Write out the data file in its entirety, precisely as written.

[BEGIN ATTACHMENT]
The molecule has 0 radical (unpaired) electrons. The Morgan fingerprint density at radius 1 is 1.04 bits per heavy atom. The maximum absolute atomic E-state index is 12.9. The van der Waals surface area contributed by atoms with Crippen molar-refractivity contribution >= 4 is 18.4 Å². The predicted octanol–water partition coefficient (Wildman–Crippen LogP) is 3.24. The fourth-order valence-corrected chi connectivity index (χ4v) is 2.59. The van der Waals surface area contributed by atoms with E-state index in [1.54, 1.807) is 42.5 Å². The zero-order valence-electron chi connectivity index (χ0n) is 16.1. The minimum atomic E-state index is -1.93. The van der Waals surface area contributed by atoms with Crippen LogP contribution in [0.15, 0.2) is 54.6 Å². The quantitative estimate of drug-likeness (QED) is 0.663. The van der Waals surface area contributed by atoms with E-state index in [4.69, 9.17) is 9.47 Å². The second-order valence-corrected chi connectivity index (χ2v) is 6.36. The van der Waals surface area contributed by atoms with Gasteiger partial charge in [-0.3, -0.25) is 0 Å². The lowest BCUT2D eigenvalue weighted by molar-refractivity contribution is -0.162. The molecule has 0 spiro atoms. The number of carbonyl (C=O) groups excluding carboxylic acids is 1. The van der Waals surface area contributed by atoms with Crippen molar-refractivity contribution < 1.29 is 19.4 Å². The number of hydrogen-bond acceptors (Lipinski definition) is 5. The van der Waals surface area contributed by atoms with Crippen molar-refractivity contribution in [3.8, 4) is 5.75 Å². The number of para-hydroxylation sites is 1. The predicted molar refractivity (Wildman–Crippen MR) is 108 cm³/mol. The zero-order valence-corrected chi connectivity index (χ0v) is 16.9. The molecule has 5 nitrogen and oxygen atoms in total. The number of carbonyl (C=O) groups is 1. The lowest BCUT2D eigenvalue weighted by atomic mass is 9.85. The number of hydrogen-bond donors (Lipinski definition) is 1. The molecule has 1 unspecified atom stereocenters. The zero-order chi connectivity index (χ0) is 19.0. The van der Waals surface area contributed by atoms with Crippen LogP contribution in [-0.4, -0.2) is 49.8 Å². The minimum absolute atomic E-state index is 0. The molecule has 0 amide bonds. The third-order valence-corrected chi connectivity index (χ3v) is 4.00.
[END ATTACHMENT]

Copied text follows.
The molecule has 0 radical (unpaired) electrons. The Morgan fingerprint density at radius 1 is 1.04 bits per heavy atom. The maximum absolute atomic E-state index is 12.9. The van der Waals surface area contributed by atoms with Crippen molar-refractivity contribution >= 4 is 18.4 Å². The predicted octanol–water partition coefficient (Wildman–Crippen LogP) is 3.24. The fourth-order valence-corrected chi connectivity index (χ4v) is 2.59. The van der Waals surface area contributed by atoms with E-state index in [1.54, 1.807) is 42.5 Å². The zero-order valence-electron chi connectivity index (χ0n) is 16.1. The minimum atomic E-state index is -1.93. The van der Waals surface area contributed by atoms with Crippen LogP contribution in [0.15, 0.2) is 54.6 Å². The quantitative estimate of drug-likeness (QED) is 0.663. The van der Waals surface area contributed by atoms with E-state index in [4.69, 9.17) is 9.47 Å². The second-order valence-corrected chi connectivity index (χ2v) is 6.36. The van der Waals surface area contributed by atoms with Gasteiger partial charge in [-0.3, -0.25) is 0 Å². The lowest BCUT2D eigenvalue weighted by molar-refractivity contribution is -0.162. The molecule has 0 spiro atoms. The number of carbonyl (C=O) groups excluding carboxylic acids is 1. The van der Waals surface area contributed by atoms with Crippen molar-refractivity contribution < 1.29 is 19.4 Å². The number of hydrogen-bond acceptors (Lipinski definition) is 5. The van der Waals surface area contributed by atoms with Crippen molar-refractivity contribution in [3.8, 4) is 5.75 Å². The number of para-hydroxylation sites is 1. The predicted molar refractivity (Wildman–Crippen MR) is 108 cm³/mol. The zero-order valence-corrected chi connectivity index (χ0v) is 16.9. The molecule has 5 nitrogen and oxygen atoms in total. The number of carbonyl (C=O) groups is 1. The lowest BCUT2D eigenvalue weighted by atomic mass is 9.85. The number of hydrogen-bond donors (Lipinski definition) is 1. The molecule has 1 unspecified atom stereocenters. The zero-order chi connectivity index (χ0) is 19.0. The van der Waals surface area contributed by atoms with Crippen LogP contribution in [-0.4, -0.2) is 49.8 Å². The minimum absolute atomic E-state index is 0. The molecule has 0 amide bonds. The third-order valence-corrected chi connectivity index (χ3v) is 4.00.